Our company has been taken over. The new management wants to improve our energy efficiency and accuracy of our material balance (see Figure 1). They’d like to bring the balance to ±1% accuracy. Several flow meters yield questionable data: 1) an orifice meter measuring a wet gas (A in the figure); a vortex shedding meter with a tendency for fouling (B); a meter with a competing recycle line (C); a Coriolis meter with a gas problem (D); a vortex meter with startup difficulties because of gas entrainment (E); a Coriolis meter that measures product successfully (F); and a venturi tube meter that occasionally suffers plugged taps (G). The turndown on the process is about 3:1. How can we reduce our energy consumption and tighten our material balance?
What is the moisture content of the seeds, i.e., the grain? A trip to the library showed that seeds protect a layer of moisture inside a resin barrier. I theorized that grinding released the moisture. So, I had the seeds ground and then measured the moisture in the trapped air in the container. The psychrometer jumped off the scale. In my report I recommended insulation and heat tracing. Because the duct was exposed to cold ambient air in its climb to the sixth floor, I recommended steam tracing rather than electric because of the heat demand. Also, electric tracing is four to six times more expensive to operate; actual costs depend on the source of electricity and the source of steam.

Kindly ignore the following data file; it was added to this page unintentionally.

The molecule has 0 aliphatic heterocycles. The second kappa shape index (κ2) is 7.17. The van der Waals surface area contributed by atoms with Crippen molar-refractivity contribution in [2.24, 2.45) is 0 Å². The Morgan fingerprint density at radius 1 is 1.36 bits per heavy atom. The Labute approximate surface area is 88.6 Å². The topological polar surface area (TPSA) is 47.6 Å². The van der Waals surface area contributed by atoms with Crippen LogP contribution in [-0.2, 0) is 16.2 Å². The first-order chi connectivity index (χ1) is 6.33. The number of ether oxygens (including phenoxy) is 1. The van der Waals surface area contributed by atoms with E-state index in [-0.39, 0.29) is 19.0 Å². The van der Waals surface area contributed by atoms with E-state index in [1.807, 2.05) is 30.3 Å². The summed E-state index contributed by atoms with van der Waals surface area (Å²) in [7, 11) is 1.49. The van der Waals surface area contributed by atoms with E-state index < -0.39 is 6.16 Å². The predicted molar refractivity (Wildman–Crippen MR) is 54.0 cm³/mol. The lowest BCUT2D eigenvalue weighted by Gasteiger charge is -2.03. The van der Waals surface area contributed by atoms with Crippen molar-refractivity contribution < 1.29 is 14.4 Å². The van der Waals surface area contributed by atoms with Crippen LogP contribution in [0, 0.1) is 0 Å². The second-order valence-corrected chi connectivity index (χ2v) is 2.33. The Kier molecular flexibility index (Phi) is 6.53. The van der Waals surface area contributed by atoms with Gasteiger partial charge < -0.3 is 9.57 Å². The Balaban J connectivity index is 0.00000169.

Dirk Willard, senior process engineer
Swenson Technologies, Monee, Ill.
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